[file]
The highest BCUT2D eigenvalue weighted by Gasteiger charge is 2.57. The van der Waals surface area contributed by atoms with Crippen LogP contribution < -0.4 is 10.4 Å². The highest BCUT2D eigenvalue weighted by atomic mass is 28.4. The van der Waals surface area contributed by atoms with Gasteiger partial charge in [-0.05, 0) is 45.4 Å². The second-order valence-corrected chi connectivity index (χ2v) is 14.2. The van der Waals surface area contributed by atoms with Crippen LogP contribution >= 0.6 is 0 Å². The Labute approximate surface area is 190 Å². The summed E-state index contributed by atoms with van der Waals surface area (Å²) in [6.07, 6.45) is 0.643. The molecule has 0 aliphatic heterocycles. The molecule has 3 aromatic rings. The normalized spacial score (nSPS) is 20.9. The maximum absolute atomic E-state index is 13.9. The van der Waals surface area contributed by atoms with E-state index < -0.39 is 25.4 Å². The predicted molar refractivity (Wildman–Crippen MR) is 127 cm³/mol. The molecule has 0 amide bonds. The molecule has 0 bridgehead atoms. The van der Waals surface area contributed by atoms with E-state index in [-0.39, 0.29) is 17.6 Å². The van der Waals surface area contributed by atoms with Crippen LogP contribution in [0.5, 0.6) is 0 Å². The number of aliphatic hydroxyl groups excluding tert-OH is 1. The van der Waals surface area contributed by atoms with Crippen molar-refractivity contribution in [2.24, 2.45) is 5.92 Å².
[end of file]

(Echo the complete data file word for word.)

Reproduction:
The highest BCUT2D eigenvalue weighted by Gasteiger charge is 2.57. The van der Waals surface area contributed by atoms with Crippen LogP contribution < -0.4 is 10.4 Å². The highest BCUT2D eigenvalue weighted by atomic mass is 28.4. The van der Waals surface area contributed by atoms with Gasteiger partial charge in [-0.05, 0) is 45.4 Å². The second-order valence-corrected chi connectivity index (χ2v) is 14.2. The van der Waals surface area contributed by atoms with Crippen LogP contribution >= 0.6 is 0 Å². The Labute approximate surface area is 190 Å². The summed E-state index contributed by atoms with van der Waals surface area (Å²) in [6.07, 6.45) is 0.643. The molecule has 0 aliphatic heterocycles. The molecule has 3 aromatic rings. The normalized spacial score (nSPS) is 20.9. The maximum absolute atomic E-state index is 13.9. The van der Waals surface area contributed by atoms with E-state index < -0.39 is 25.4 Å². The predicted molar refractivity (Wildman–Crippen MR) is 127 cm³/mol. The molecule has 0 amide bonds. The molecule has 0 bridgehead atoms. The van der Waals surface area contributed by atoms with E-state index in [-0.39, 0.29) is 17.6 Å². The van der Waals surface area contributed by atoms with Crippen LogP contribution in [0.5, 0.6) is 0 Å². The number of aliphatic hydroxyl groups excluding tert-OH is 1. The van der Waals surface area contributed by atoms with Crippen molar-refractivity contribution in [2.24, 2.45) is 5.92 Å².